Recently, Ethernet Passive Optical Networks (EPONs) have received a great amount of interest as a promising cost-effective solution for next-generation high-speed access networks. This is confirmed by the formation of several fora and working groups that contribute to their development, namely the EPON Forum (http://www. ieeecommunities.org/epon), the Ethernet in the First Mile Alliance (http://www.efmalliance.org), and the IEEE 802.3ah working group (http://www.ieee802. org/3/efm), which is responsible for the standardization process. EPONs are a simple, inexpensive, and scalable solution for high-speed residential access capable of delivering voice, high-speed data, and multimedia services to end users (Kramer, Mukherjee, & Maislos, 2003; Kramer & Pesavento, 2002; Lorenz, Rodrigues, & Freire, 2004; McGarry, Maier, & Reisslein, 2004; Pesavento, 2003). An EPON combines the transport of IEEE 802.3 Ethernet frames over a low-cost and broadband point-to-multipoint passive optical fibre infrastructure connecting the optical line terminal (OLT) located at the central office to optical network units (ONUs) usually located at the subscriber premises. In the downstream direction, the EPON behaves as a broadcast and select shared medium, with Ethernet frames transmitted by the OLT reaching every ONU. In the upstream direction, Ethernet frames transmitted by each ONU will only reach the OLT, but an arbitration mechanism is required to avoid collisions. This article provides an overview of EPONs focused several issues: EPON architecture, multipoint control protocol (MPCP), quality of service (QoS), and operations, administration, and maintenance (OAM) capability of EPONs.
EPONs, which represent the convergence of low-cost and widely used Ethernet equipment and low-cost point-to-multipoint fibre infrastructure, seem to be the best candidate for the next-generation access network (Kramer & Pesavento, 2002; Pesavento, 2003). In order to create a cost-effective shared fibre infrastructure, EPONs use passive optical splitters in the outside plant instead of active electronics and, therefore, besides the end terminating equipment, no intermediate component in the network requires electrical power. Due to its passive nature, optical power budget is an important issue in EPON design because it determines how many ONUs can be supported, as well as the maximum distance between the OLT and ONUs. In fact, there is a trade-off between the number of ONUs and the distance limit of the EPON because optical losses increase with both split count and fibre length. EPONs can be deployed to reach distances up to around 20 km with a 1:16 split ratio, which sufficiently covers the local access network (Pesavento, 2003). Figure 1 shows a possible deployment scenario for EPONs (Kramer, Banerjee, Singhal, Mukherjee, Dixit, & Ye, 2004).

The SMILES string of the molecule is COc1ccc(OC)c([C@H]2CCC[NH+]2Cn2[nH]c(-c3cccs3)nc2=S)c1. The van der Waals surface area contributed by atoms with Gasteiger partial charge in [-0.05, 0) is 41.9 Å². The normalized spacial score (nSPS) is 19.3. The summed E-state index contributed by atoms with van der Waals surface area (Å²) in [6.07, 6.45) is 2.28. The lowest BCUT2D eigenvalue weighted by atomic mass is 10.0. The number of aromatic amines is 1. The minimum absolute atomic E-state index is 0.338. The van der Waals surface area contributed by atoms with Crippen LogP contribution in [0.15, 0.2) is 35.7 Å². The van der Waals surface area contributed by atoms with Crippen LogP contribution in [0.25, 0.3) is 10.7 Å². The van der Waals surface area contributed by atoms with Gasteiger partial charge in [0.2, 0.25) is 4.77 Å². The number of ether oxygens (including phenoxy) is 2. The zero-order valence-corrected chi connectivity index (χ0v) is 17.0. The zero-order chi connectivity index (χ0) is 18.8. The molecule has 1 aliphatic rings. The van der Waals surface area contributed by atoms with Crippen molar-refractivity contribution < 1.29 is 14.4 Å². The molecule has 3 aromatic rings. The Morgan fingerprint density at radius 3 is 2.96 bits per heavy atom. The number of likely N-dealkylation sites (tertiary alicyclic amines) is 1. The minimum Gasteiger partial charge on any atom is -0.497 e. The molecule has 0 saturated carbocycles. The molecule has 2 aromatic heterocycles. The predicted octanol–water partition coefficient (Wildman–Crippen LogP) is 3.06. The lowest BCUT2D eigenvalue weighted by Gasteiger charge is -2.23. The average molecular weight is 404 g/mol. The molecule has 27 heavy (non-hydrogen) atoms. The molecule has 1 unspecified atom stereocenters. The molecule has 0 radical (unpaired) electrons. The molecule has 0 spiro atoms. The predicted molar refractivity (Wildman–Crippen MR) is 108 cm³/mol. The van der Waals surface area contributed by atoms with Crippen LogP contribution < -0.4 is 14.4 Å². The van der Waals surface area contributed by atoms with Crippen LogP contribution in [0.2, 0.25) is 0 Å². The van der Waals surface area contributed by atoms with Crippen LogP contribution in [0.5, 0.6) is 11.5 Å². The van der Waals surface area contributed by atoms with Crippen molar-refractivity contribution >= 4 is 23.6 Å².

Schematic representation of a possible deployment scenario for EPONs
Although several topologies are possible, such as tree, ring, and bus (Kramer et al., 2003; Kramer, Mukherjee, & Pesavento, 2001; Pesavento, 2003), the most common EPON topology is a 1:N tree or a 1:N tree-and-branch network, which cascades 1:N splitters, as shown in Figure 2. The preference for this topology is due to its flexibility in adapting to a growing subscriber base and increasing bandwidth demands (Pesavento, 2003).
Schematic representation of a tree-and-branch topology for EPONs
Key Terms in this Chapter
Ethernet Frame: Consists of a standardized set of bits, organized into several fields, used to carry data over an Ethernet system. Those fields include the preamble, a start frame delimiter, address fields, a length field, a variable size data field that carries from 46 to 1,500 bytes of data, and an error checking field.
DBA: Dynamic Bandwidth Allocation algorithms can be used with the MPCP arbitration mechanism to determine the collision-free upstream transmission schedule of ONUs and generate GATE messages accordingly.
MPCP: Multi-Point Control Protocol is a medium access control protocol used in EPONs to avoid collisions in the upstream direction.
LLID: Logical Link Identifier is a 2-byte tag in the preamble of an Ethernet frame. This 2-byte tag uses 1 bit as a mode indicator (point-to-point or broadcast mode) and the remaining 15 bits as the ONU ID.
PON: Passive Optical Network is a network based on optical fibre, in which all active components and devices between the central office and the customer premises are eliminated.
ONU: Optical Network Unit is usually located at the subscriber premises or in a telecom closet and is responsible for the transmission of Ethernet frames to OLT.
OLT: Optical Line Terminal is located at the central office and is responsible for the transmission of Ethernet frames to ONUs.